One of the ways we can gauge the impact of events is through markers. Nov. 22 each year is a marker. Each year on this date I feel a wave of grief, knowing that it’s the day on which President John F. Kennedy was assassinated. I don’t imagine there’s a person of my generation who was not affected.
On 11/22 each year (what remarkable numbers the day has), I also have tremendously-fond memories. But this is the first year in which that event has been largely overwhelmed by what is actually happening. It’s the first year, for me, that so many people are actually matching JFK in their commitment to peace and freedom.
In a sense, many of us who lived through that era probably see what is happening now as simply picking up from where we left off. The marches on Berkeley are now occupying Davis, the protest at the Chicago Democratic Convention is now a sit-in at a state legislature, the rallies at banks are now the occupation of Wall Street, and so on. But the outcome promises to be more than we ever dreamed of back then and truly honors JFK’s over-arching vision.
His death was the shattering of a dream – the dream of emergence from the rule of old men in baggy suits and doctrinal slogans. Question authority, we would have said then. Think globally and act locally. Make love, not war.
I was at the time president of my high school in Vancouver and had a pass to get out of class when I needed to. And I needed to get out of class then. I went down to the school office and upbraided the vice-principal because the flag had only been lowered a few feet (he told me that was half-mast).
The principal gave a message over the PA, I was asked to read the 23rd Psalm: “Yea, though I walk through the valley of the shadow of death, I will fear no evil.” And school was dismissed.
We watched all the subsequent events at home over TV for the rest of the day.
Instead of Nikolai Kruschchev, the Hero of Stalingrad, banging his shoe on his U.N. desk, instead of Dwight Eisenhower speaking as if he were issuing orders, we had a leader in the free world who looked dapper, sounded present, and put forth a hopeful, personal, peaceful vision of a “New Frontier.”
Granted he was one of the 1% and had all the advantages of a wealthy upbringing, he and his wife Jackie were very much our Arthur and Guinevere and his home was Camelot. All was right with the world as long as we could hear words from JFK. He showed himself wise, courageous and compassionate.
There were funny moments, such as when JFK called himself a donut. He said “Ich bin ein Berliner,” which I’m told means I’m a jelly donut, which amused Berliners and endeared him to them.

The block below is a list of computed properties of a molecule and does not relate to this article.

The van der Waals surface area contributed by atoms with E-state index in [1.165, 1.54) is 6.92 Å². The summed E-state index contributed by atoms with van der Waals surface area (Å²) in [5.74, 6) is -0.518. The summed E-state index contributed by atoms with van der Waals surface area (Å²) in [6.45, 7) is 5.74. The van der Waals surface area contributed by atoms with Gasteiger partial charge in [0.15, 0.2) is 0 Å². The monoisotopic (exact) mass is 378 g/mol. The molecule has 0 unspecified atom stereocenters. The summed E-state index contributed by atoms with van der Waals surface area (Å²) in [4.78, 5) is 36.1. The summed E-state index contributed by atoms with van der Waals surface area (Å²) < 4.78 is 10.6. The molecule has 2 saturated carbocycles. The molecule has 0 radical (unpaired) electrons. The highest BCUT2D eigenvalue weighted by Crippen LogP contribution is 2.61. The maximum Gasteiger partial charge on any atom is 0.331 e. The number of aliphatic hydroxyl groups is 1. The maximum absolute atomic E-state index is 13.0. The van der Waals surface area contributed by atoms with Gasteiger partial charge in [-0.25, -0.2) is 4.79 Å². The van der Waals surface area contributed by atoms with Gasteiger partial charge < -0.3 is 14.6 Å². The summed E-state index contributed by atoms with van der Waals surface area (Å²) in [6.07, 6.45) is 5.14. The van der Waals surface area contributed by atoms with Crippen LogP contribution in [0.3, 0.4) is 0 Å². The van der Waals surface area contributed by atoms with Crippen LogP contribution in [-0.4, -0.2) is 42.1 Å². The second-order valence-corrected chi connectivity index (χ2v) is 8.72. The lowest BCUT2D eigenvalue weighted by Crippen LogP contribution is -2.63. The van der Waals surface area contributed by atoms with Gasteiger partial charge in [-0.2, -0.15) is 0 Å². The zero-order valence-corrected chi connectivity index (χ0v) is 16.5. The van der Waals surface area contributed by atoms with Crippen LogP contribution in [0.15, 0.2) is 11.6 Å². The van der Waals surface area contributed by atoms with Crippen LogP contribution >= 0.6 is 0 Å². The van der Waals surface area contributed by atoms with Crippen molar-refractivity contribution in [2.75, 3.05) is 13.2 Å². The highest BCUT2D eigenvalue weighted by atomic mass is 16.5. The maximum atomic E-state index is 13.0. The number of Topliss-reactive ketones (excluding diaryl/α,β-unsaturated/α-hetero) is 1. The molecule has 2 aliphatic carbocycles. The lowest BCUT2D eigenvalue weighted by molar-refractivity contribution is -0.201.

His young son, John John, would usually pop any balloon of vanity that a visiting dignitary might have by running headlong into a setting and crashing into people.
JFK’s creation of the space mission to the Moon brought us into a new age and has since served as a model of how to create a large-scale project, lift a nation’s sights, and inspire people in the direction of common endeavor. He never lived to see it corrupted by Earth landings standing in for the Moon.
Somehow I fancy that he would never have allowed that. After all, he was poised to close the Federal Reserve and the CIA and disclose the presence of extraterrestrials. Even Clinton and Obama have not been able to swing that and CIA Director William Casey and many others have also been assassinated for trying.
In subsequent years we’ve heard more of what really happened that day – that some very famous shooters hit him from under the bushes on the grassy knoll (people who went on to be rewarded with high military positions), that his own Secret Service driver William Greer delivered the coup de grace, that, among others, that the Office of Naval Intelligence and the CIA orchestrated the assassination.
We’ve even learned that young CIA agent George H.W. Bush was photoed standing outside the Texas Book Depository on that day. What was the CIA doing in Dallas on that day? We’re beginning to hear about LBJ’s role. What was Bush’s role in it?
We also learned that the Soviets were so eager to enact a strategic arms limitation agreement because they, by 1962, had an operational free-energy weapon. If the U.S. had disarmed, that would have left the Soviet Union with an absolute balance of power.
Gone with Kennedy were the times of transparency and integrity. In his place came the same corrupt characters whose ilk linger around today. The “suits” had won.
Not only Kennedy was taken down but the whole Flower-Children generation eventually was taken down, the women’s movement, civil rights, native rights, and everything else with him.
The perpetrators of Vietnam went on to perpetrate one war after another and topple one democratic government after another … until now.
I’d be happy if JFK came back with the Masters. I’ve missed him since the day he died. And I have much to thank him for. Back then I thought we die and stay dead, but that belief has been overcome. I now know that he went on, though I haven’t heard what he’s been up to. But I now know that he can hear me and all I need to really do is address him.
So, JFK, you widened my horizons like no one else in my recollection ever did. I felt a personal connection to you and I acknowledge your bravery in trying to actually correct some of the evils in the world. In a sense they overcame you in the end, but I can assure you that we are finishing the work you started.